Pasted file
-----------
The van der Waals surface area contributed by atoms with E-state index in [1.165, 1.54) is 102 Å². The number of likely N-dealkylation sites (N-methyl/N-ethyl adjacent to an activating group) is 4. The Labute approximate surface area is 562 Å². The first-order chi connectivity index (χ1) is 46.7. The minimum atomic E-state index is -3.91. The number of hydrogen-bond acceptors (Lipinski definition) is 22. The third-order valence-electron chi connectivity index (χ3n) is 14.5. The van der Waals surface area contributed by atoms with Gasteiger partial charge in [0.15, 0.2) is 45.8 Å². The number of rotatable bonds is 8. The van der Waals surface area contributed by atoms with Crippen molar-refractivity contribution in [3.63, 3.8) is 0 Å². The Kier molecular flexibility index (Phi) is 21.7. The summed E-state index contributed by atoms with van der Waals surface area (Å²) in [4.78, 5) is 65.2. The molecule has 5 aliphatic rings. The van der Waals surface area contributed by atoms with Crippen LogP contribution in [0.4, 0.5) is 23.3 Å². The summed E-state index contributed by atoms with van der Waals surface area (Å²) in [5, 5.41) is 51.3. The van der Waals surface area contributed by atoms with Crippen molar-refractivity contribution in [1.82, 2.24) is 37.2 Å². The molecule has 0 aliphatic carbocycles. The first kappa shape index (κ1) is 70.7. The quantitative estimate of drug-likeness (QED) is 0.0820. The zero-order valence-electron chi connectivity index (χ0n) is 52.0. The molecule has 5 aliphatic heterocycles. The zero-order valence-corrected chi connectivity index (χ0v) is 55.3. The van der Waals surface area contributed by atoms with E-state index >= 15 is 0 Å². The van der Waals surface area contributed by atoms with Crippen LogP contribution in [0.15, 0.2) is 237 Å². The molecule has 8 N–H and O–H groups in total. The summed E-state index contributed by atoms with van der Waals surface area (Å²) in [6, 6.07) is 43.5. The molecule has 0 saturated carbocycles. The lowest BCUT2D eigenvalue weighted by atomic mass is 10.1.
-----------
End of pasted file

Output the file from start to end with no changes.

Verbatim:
The van der Waals surface area contributed by atoms with E-state index in [1.165, 1.54) is 102 Å². The number of likely N-dealkylation sites (N-methyl/N-ethyl adjacent to an activating group) is 4. The Labute approximate surface area is 562 Å². The first-order chi connectivity index (χ1) is 46.7. The minimum atomic E-state index is -3.91. The number of hydrogen-bond acceptors (Lipinski definition) is 22. The third-order valence-electron chi connectivity index (χ3n) is 14.5. The van der Waals surface area contributed by atoms with Gasteiger partial charge in [0.15, 0.2) is 45.8 Å². The number of rotatable bonds is 8. The van der Waals surface area contributed by atoms with Crippen molar-refractivity contribution in [3.63, 3.8) is 0 Å². The Kier molecular flexibility index (Phi) is 21.7. The summed E-state index contributed by atoms with van der Waals surface area (Å²) in [4.78, 5) is 65.2. The molecule has 5 aliphatic rings. The van der Waals surface area contributed by atoms with Crippen LogP contribution in [0.4, 0.5) is 23.3 Å². The summed E-state index contributed by atoms with van der Waals surface area (Å²) in [5, 5.41) is 51.3. The van der Waals surface area contributed by atoms with Crippen molar-refractivity contribution in [1.82, 2.24) is 37.2 Å². The molecule has 0 aliphatic carbocycles. The first kappa shape index (κ1) is 70.7. The quantitative estimate of drug-likeness (QED) is 0.0820. The zero-order valence-electron chi connectivity index (χ0n) is 52.0. The molecule has 5 aliphatic heterocycles. The zero-order valence-corrected chi connectivity index (χ0v) is 55.3. The van der Waals surface area contributed by atoms with E-state index >= 15 is 0 Å². The van der Waals surface area contributed by atoms with Crippen LogP contribution in [0.15, 0.2) is 237 Å². The molecule has 8 N–H and O–H groups in total. The summed E-state index contributed by atoms with van der Waals surface area (Å²) in [6, 6.07) is 43.5. The molecule has 0 saturated carbocycles. The lowest BCUT2D eigenvalue weighted by atomic mass is 10.1.